Where do you write?
Anywhere with a comfy chair and a bit of background noise. I wrote large parts of Ladders to Heaven (US title: Gods, Wasps and Stranglers) in cafes, pubs and libraries and on buses, trains and planes. I find it hardest to write at home, even when I’m alone, because there’s always a nagging sense that I should be doing something else, like washing the dishes or dealing with the mountain of mess on my desk.
What’s the last really good book you read? And the best film or theatre production?
I really enjoyed The End We Start From by Megan Hunter. It’s a post-apocalyptic story of survival and parenthood, written in a spare, haunting style. I’m watching Better Call Saul on Netflix at the moment. The writers have somehow managed to surpass Breaking Bad in creating both a prequel and a sequel to that series. Taken together, these shows are masterworks of storytelling and character development.
What book marked you as a child or teenager?
When I was about seven years old, I really loved the Tim and the Hidden People series by Sheila K McCullagh. They were really eerie, full of mystery and spooky characters. McCullagh also wrote the Griffin Pirate Stories series, which I loved too. They are all out of print, which is a crying shame. The other book that sticks in my mind from that time is Viking Adventure by Robert Clyde Bulla. It is an exciting coming-of-age tale about a teenager who goes on a voyage and has to deal with treachery, danger and — in sad scenes — death.
We are never going to read everything and we each have to choose our own way through the library. I’ll gladly show book snobs the door
What book inspired you to become a writer?
I don’t think any book in particular inspired me to become a writer. I’ve enjoyed writing for as long as I can remember. While working on Ladders to Heaven, I thought often of, and took inspiration from, David Quammen’s exquisite book, The Song of the Dodo and Alfred Russel Wallace’s The Malay Archipelago.
Pen and paper or laptop?
All of the above, though I seem to be able to write faster and less messily with a pencil than a pen. I switch often between writing/editing on screen and on paper. It is a pretty chaotic approach I take.
Do you re-read books or is life too short?
Life is too short, full stop — all the more reason for re-reading good books and for not finishing bad ones. Some that I have gone back to are Sombrero Fallout by Richard Brautigan, Maus by Art Spiegelman, The Outsider by Albert Camus, JD Salinger’s The Catcher in the Rye and The Wasp Factory by Iain Banks.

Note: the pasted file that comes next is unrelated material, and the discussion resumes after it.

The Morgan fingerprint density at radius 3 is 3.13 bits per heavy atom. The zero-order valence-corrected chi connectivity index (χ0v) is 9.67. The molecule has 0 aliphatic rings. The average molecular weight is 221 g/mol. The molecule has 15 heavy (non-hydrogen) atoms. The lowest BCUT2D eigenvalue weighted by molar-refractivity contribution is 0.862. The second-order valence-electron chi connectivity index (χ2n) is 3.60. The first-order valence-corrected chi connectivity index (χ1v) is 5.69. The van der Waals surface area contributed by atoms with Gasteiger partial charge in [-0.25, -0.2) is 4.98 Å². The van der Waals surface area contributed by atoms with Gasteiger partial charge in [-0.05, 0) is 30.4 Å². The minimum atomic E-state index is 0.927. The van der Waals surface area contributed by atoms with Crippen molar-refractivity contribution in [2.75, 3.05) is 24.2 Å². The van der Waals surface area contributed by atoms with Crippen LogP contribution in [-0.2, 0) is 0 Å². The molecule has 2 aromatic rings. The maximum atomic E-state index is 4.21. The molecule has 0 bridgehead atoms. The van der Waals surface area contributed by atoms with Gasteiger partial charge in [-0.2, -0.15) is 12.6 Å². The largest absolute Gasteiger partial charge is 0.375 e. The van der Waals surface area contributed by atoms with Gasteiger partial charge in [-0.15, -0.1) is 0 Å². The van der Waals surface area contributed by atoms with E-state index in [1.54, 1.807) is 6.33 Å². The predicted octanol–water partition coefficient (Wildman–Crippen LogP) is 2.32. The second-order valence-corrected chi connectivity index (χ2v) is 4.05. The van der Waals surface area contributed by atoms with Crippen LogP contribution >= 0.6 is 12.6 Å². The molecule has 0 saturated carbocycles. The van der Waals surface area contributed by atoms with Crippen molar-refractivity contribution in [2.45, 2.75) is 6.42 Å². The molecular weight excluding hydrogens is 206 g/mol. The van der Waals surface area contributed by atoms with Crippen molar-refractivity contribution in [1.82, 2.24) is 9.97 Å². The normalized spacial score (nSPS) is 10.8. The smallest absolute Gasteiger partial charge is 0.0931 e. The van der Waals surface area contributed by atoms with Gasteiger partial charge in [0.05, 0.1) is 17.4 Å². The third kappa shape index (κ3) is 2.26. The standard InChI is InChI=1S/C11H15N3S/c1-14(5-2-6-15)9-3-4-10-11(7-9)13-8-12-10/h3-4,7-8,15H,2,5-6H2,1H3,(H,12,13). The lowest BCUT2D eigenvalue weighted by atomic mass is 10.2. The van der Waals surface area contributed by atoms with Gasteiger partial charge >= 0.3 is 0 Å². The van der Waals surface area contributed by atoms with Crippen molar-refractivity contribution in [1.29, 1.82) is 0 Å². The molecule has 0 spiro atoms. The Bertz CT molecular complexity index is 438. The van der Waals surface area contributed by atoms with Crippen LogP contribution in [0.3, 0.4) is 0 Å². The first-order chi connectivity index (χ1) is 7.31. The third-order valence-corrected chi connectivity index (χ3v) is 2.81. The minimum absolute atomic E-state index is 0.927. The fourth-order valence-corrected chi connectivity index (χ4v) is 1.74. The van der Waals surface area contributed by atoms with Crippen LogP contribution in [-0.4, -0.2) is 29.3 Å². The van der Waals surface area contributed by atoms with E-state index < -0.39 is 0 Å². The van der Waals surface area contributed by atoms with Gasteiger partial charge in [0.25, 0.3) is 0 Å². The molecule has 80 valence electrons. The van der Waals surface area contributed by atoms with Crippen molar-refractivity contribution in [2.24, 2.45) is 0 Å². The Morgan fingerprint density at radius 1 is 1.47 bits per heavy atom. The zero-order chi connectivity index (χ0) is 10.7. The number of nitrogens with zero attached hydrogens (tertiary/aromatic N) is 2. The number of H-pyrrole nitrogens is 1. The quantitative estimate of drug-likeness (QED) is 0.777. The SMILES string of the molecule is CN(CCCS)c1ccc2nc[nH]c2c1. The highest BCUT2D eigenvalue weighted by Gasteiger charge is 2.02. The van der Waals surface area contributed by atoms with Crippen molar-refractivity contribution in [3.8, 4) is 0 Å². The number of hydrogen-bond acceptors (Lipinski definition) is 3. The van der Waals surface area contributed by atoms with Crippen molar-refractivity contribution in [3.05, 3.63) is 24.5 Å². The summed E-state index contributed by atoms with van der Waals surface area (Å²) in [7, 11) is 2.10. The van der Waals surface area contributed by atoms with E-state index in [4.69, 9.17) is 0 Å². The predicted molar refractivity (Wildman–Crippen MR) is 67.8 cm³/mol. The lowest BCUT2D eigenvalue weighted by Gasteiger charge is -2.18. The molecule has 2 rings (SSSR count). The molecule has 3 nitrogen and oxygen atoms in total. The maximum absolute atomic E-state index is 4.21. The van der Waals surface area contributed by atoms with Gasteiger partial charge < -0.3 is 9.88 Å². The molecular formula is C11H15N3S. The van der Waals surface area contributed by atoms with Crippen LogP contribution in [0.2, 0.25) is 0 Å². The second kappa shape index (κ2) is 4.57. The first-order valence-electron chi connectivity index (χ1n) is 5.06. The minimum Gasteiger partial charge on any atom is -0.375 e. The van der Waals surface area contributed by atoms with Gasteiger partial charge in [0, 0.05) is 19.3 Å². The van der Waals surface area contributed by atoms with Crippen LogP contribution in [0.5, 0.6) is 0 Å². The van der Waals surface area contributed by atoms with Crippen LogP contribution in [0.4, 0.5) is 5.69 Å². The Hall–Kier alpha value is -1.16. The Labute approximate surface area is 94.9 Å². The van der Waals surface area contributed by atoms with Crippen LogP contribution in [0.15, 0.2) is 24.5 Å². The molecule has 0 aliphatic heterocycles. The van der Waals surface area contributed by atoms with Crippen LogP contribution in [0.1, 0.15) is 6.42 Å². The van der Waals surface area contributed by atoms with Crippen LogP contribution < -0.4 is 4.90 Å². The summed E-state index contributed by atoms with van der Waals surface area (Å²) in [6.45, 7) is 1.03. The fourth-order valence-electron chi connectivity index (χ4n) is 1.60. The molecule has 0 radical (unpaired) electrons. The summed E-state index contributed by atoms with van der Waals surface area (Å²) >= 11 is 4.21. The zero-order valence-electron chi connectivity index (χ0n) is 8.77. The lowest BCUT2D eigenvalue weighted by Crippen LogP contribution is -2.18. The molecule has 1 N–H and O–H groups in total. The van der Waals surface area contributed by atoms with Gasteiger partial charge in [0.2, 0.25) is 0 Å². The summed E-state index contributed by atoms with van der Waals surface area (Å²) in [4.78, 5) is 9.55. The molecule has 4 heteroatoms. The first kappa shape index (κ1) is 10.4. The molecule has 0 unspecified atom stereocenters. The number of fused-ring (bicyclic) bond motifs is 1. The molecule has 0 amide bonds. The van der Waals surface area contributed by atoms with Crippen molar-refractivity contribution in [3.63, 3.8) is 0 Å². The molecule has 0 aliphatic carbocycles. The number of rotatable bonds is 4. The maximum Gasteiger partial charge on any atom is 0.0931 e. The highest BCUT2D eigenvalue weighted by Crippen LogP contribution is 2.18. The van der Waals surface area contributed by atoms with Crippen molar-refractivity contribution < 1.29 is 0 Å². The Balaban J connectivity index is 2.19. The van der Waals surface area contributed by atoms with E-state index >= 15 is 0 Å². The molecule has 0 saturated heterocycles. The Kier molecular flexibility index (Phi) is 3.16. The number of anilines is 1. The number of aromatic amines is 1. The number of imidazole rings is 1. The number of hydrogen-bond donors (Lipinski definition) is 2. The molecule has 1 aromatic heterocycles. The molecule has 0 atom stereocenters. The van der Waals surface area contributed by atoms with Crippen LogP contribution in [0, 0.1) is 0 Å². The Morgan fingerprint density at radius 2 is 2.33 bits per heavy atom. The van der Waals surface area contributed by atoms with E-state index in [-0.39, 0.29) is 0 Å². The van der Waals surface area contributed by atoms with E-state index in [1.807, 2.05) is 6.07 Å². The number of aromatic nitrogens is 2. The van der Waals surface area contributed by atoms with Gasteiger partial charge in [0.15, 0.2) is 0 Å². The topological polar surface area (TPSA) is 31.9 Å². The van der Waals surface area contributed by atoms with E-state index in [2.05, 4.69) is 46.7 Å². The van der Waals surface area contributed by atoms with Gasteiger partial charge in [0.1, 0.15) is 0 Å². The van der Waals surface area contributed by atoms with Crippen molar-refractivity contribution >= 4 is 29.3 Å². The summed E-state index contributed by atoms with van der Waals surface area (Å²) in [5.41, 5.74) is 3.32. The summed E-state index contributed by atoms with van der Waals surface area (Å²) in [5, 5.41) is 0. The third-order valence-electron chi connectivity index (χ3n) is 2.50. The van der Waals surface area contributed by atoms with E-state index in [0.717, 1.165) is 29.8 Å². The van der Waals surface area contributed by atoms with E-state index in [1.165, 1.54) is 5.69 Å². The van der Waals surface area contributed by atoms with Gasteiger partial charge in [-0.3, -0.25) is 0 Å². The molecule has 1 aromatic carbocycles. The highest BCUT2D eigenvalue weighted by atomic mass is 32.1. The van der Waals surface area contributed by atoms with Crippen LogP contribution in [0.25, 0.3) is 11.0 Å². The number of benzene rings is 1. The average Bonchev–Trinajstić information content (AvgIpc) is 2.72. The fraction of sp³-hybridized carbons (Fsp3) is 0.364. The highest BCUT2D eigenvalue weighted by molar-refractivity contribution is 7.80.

Who is the best fictional hero and villain?
The hero that springs to mind is poor doomed Randle McMurphy in One Flew Over the Cuckoo’s Nest, and the villain I first thought of was terrifying Annie Wilkes in Stephen King’s Misery.
When did you last visit your local library?
Yesterday. I often go there to work in a quiet corner and go regularly with my five-year-old who is discovering the joy of reading. He’s allowed to take out up to 17 books. How good is that?
Ladders to Heaven tells the story of what I think are the most ecologically and culturally important plants on the planet — the fig trees
What classic have you lied about reading?
Haha. There are plenty of books I regret not having yet read, but none I’ve lied about. I don’t believe there are books that everybody should read. We are never going to read everything and we each have to choose our own way through the library. I’ll gladly show book snobs the door.
Finally, what’s the elevator pitch for the book you’re working on/you’re publishing?
Ladders to Heaven is about nature and our place in it. Through people-centred narratives, it tells the story of what I think are the most ecologically and culturally important plants on the planet — the fig trees. It shows how these trees have had profound impacts on humanity and the world around us, and could help us tackle some of the big challenges we face today. The book takes readers to rainforests and volcanoes and ancient temples, telling tales of gods and monsters, researchers and royalty. I think everyone who reads it will have their mind blown. Here’s what Sy Montgomery, author of The Soul of an Octopus, had to say: “Surprising, engrossing, disturbing, and promising, [Ladders to Heaven] combines masterful storytelling and spellbinding science. This is a beautifully-written and important book about trees that have shaped human destiny.”